Business Insider is reorganizing.
A staff memo from Henry Blodget, founder and CEO, revealed today that Tech Insider’s editorial team will rejoin the Business Insider team.
“Over the past two years, the line between ‘tech’ and ‘business’ journalism has increasingly blurred,” Blodget said in the memo. “The continuum between business and tech has become so smooth, in fact, that we ourselves have often had trouble figuring out who should cover what.”
Unlike the recently restructured Time Inc., BI does not plan to lay off employees.
“The combination of the BI and TI teams will produce some overlap, especially on our tech and science desks. As a result, some roles and assignments will change. But we will offer everyone a position on the combined team,” Blodget said.
As part of the reorganization, TI’s executive editor, Alyson Shontell, will assume the position of editor-in-chief of Business Insider U.S. Meanwhile, editor-in-chief of Tech Insider, Gus Lubin, will serve as a senior correspondent.
Additionally, Matt Rosoff, Business Insider executive editor and global tech editor, will lead the brand’s larger global tech, science, and innovation team.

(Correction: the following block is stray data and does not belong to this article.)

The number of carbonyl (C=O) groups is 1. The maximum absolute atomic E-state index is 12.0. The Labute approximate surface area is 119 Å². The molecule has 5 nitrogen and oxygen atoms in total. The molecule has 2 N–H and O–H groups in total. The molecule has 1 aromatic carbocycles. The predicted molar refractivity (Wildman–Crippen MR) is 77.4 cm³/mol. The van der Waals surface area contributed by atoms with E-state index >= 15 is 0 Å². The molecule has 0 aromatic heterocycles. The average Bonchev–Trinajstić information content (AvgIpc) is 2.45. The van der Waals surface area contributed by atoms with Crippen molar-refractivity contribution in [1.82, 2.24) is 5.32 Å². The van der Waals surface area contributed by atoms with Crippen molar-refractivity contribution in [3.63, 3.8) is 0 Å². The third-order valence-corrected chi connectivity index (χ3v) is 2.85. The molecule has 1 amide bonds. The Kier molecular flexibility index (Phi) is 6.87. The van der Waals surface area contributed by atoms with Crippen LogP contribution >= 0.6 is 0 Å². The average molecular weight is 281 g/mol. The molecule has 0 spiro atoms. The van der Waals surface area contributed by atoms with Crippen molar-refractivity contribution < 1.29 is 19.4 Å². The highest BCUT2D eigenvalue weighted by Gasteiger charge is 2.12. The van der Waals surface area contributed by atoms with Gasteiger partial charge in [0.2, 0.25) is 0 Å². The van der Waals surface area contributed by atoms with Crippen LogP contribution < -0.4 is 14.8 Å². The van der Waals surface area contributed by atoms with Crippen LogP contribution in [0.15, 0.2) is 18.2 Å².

Interestingly, although Tech Insider will no longer be a standalone news operation, it will remain a separate website.
In the memo, Blodget revealed the site is the largest producer of tech video globally, garnering over 500 million views monthly. It also boasts over 6 million followers and 15 million monthly unique views, making it the most socially-engaged tech site.
Insider will remain a separate entity. The site reaches over 100 million people monthly, with an unprecedented 1.5 billion monthly video views.
Keeping Insider as a standalone operation seems to be in line with BI’s strategy of “placing the stories where the readers are — on social platforms,” as Blodget told Folio: last year, when Axel Springer bought the company.